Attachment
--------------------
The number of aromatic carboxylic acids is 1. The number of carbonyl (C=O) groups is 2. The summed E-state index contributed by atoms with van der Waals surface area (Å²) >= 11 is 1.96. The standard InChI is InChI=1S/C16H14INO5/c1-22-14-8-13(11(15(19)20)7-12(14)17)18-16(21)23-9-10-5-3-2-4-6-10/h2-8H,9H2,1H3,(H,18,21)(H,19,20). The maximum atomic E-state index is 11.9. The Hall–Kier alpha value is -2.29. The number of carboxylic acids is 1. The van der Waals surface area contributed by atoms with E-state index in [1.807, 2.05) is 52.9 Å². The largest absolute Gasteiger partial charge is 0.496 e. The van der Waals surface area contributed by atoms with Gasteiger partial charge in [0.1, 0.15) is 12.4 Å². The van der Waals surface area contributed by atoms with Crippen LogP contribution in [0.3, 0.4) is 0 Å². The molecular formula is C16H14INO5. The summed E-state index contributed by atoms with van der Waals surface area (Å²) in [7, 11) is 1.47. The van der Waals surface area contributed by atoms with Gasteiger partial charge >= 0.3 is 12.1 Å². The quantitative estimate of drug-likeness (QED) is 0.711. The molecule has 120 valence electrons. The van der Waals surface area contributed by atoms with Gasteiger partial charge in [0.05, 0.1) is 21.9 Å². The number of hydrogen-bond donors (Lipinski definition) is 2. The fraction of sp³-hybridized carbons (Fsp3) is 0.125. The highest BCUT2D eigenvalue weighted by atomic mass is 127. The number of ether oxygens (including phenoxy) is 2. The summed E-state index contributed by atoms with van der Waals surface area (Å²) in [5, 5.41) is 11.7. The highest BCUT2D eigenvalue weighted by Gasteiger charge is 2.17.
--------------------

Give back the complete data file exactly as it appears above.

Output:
The number of aromatic carboxylic acids is 1. The number of carbonyl (C=O) groups is 2. The summed E-state index contributed by atoms with van der Waals surface area (Å²) >= 11 is 1.96. The standard InChI is InChI=1S/C16H14INO5/c1-22-14-8-13(11(15(19)20)7-12(14)17)18-16(21)23-9-10-5-3-2-4-6-10/h2-8H,9H2,1H3,(H,18,21)(H,19,20). The maximum atomic E-state index is 11.9. The Hall–Kier alpha value is -2.29. The number of carboxylic acids is 1. The van der Waals surface area contributed by atoms with E-state index in [1.807, 2.05) is 52.9 Å². The largest absolute Gasteiger partial charge is 0.496 e. The van der Waals surface area contributed by atoms with Gasteiger partial charge in [0.1, 0.15) is 12.4 Å². The van der Waals surface area contributed by atoms with Crippen LogP contribution in [0.3, 0.4) is 0 Å². The molecular formula is C16H14INO5. The summed E-state index contributed by atoms with van der Waals surface area (Å²) in [7, 11) is 1.47. The van der Waals surface area contributed by atoms with Gasteiger partial charge >= 0.3 is 12.1 Å². The quantitative estimate of drug-likeness (QED) is 0.711. The molecule has 120 valence electrons. The van der Waals surface area contributed by atoms with Gasteiger partial charge in [0.05, 0.1) is 21.9 Å². The number of hydrogen-bond donors (Lipinski definition) is 2. The fraction of sp³-hybridized carbons (Fsp3) is 0.125. The highest BCUT2D eigenvalue weighted by atomic mass is 127. The number of ether oxygens (including phenoxy) is 2. The summed E-state index contributed by atoms with van der Waals surface area (Å²) in [5, 5.41) is 11.7. The highest BCUT2D eigenvalue weighted by Gasteiger charge is 2.17.